And then just after midnight, early morning, April 5, 2009, we signed off, and planned to chat tomorrow to pick up where we left off. Little did I know, when I said 'NN' and signed off AIM, it would be the last time we would ever write, brainstorm, fight, discuss, or say 'ttyl.' In the early morning hours she suffered a severe asthma attack that caused her to pass away.

And now, I won't go into all of the details, but basically, I could not deal with losing my best friend and writing buddy of seven years. I actually, right away, picked a few of our characters, and just started writing, every night, at 8pm, to keep myself from going crazy, but that didn't last too long before I plunged into an awful funk, that lasted a very long time, and involved me not writing.

About a year or so down the line, some things happened in my life, and I had some good influences that suggested I really return back to writing our characters. So, when I was able to come back to it on my own, I decided I had to write her characters. I needed to start putting together stories with them, and one of those stories turned into a novel, which blossomed into a series, and who knows what else. But I've gotten off track.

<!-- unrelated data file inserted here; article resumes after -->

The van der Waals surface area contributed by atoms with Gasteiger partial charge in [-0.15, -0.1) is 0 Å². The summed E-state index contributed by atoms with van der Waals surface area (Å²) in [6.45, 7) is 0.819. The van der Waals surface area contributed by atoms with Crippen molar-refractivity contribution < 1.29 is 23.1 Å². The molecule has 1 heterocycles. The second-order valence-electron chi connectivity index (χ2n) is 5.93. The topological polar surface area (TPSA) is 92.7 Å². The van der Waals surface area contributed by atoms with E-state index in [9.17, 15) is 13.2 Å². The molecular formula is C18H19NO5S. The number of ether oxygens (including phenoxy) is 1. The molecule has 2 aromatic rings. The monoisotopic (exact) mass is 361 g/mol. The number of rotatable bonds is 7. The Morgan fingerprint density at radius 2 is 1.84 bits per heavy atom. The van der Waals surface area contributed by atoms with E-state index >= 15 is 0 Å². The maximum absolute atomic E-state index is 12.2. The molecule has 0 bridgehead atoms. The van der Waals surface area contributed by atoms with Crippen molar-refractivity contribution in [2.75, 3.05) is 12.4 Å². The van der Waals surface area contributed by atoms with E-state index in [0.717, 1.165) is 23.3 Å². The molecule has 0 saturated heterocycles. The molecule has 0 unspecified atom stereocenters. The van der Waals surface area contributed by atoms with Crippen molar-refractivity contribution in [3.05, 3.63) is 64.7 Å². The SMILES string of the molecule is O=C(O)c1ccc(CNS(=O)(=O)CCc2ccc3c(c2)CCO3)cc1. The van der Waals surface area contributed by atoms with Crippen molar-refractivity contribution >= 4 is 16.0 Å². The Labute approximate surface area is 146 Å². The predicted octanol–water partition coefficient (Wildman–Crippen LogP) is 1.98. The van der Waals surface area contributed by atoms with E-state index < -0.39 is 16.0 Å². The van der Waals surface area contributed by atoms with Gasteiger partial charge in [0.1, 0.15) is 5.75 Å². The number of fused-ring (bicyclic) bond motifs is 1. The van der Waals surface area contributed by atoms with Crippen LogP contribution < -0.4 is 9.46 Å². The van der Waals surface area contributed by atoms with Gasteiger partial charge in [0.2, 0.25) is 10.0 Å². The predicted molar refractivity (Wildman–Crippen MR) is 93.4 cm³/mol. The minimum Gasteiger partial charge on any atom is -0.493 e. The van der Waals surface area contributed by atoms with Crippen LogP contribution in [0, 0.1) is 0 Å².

The new plan: write these characters to honor her memory. Through their stories, her memory will live on. And those who know her characters already, should love the stories, at least, I hope I have done/will continue to do her characters justice. 

Later, in 2010, I decided to get my Master of Arts in Writing. I wanted to write this story out, I wanted to get the best possible help while doing so, and, by some freak accident, I got into the Johns Hopkins University Masters of Arts in Writing program.

When I started my first class, I thought, "God, you are way too stupid to be in this program, you will never make any friends because they're all super smart, and you should probably quit." And I might have come home from class once or twice and "cried because because I'm so dumb," haha. Turns out, some of my favorite people stemmed from that class. In fact, I met one of my major cheerleaders and writer buddies, Michelle Madow, in that class, as well as the frequently mentioned Mrs. Simoni-Wastila.